I am noticing rendering issues with the DirectionalLightShadowFilter when I have large values in my x and z coordinates. The rendering issues go away if I “normalise” my coordinates so they are closer to 0.
As an example of “large coordinates” I mean x=14500 and z=75000.
If I rerender the exact same scene, but shifting my coordinates so that x=1100 and z=4600, the rendering issues go away.
If I turn off the DirectionalLightShadowFilter, or use a DirectionalLightShadowRenderer instead, the issues go away.
The “issues” I am reporting are as follows:
- Small changes in the direction of the camera results in large changes to the shadows. These changes seem to cycle (i.e. if I slowly move the camera from right to left, the shadows go through a few different states then return to the original state)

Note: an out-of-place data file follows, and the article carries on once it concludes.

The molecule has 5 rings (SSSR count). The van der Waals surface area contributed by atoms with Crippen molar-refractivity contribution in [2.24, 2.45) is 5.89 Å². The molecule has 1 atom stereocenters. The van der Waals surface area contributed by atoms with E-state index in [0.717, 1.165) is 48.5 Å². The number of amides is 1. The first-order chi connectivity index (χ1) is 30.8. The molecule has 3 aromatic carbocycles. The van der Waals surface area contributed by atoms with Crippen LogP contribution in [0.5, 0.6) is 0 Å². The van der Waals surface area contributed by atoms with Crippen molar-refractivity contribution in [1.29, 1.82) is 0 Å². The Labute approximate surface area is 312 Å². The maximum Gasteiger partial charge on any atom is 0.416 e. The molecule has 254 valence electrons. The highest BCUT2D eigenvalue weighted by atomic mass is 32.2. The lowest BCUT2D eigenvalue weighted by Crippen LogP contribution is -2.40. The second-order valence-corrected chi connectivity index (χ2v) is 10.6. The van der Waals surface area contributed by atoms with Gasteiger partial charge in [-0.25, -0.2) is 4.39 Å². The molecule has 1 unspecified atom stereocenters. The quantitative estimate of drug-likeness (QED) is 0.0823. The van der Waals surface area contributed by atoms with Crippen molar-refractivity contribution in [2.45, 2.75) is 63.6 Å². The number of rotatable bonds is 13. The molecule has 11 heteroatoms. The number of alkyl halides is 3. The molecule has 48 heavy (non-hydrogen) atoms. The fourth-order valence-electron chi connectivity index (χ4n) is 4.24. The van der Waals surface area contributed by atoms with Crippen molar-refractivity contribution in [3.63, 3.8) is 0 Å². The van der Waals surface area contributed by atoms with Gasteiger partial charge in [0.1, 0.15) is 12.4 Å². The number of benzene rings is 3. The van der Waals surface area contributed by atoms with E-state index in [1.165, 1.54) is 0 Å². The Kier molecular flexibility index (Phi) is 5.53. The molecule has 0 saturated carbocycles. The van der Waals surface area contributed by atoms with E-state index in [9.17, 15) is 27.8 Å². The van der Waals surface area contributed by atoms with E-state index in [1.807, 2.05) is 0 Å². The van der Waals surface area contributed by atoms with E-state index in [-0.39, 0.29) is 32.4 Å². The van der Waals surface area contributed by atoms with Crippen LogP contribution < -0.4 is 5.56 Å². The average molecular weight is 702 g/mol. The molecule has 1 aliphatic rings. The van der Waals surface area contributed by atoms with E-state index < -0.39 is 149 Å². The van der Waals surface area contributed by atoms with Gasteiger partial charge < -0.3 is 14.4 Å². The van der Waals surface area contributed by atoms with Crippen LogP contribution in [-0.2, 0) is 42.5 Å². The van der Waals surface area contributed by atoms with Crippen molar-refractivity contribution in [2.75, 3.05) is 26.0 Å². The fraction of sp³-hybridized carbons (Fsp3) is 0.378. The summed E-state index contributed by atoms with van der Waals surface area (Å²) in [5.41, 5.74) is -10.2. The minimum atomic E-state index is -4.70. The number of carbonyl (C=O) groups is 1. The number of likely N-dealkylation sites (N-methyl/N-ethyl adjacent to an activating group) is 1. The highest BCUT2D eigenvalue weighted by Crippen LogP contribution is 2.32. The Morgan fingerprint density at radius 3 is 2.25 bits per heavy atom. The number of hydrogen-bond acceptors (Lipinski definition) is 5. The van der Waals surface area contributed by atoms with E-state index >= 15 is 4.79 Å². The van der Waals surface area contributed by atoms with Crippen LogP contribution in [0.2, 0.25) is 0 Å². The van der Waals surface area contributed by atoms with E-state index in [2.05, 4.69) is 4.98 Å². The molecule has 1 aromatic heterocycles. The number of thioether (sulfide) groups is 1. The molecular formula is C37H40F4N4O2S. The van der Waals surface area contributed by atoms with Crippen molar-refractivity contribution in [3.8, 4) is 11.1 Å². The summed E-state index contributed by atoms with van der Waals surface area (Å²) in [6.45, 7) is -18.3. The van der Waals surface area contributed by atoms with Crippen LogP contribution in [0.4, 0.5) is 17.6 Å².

- I can see square “tiling” of the shadows. I think these match the shape of the meshes in the scene (I am using the Blocks framework, which creates square meshes)
I have attached some screenshots that attempt to show the issue. I have shown the same scene viewed from slightly different angles, and you can see the shadows are rendering very differently. You can also see the “tiling” effect I was describing.
Another screenshot shows the same scene, with coordinates reduced so that the issue does not appear.
- Use DirectionalLightShadowRenderer instead of DirectionalLightShadowFilter. The DirectionalLightShadowRenderer does not give the right look for my application, whereas DirectionalLightShadowFilter does (when I have smaller coordinates)
- Use smaller Coordinates. My World is quite large, so if I “normalise” one part of the world to render correctly, then other parts of the World will get this issue instead.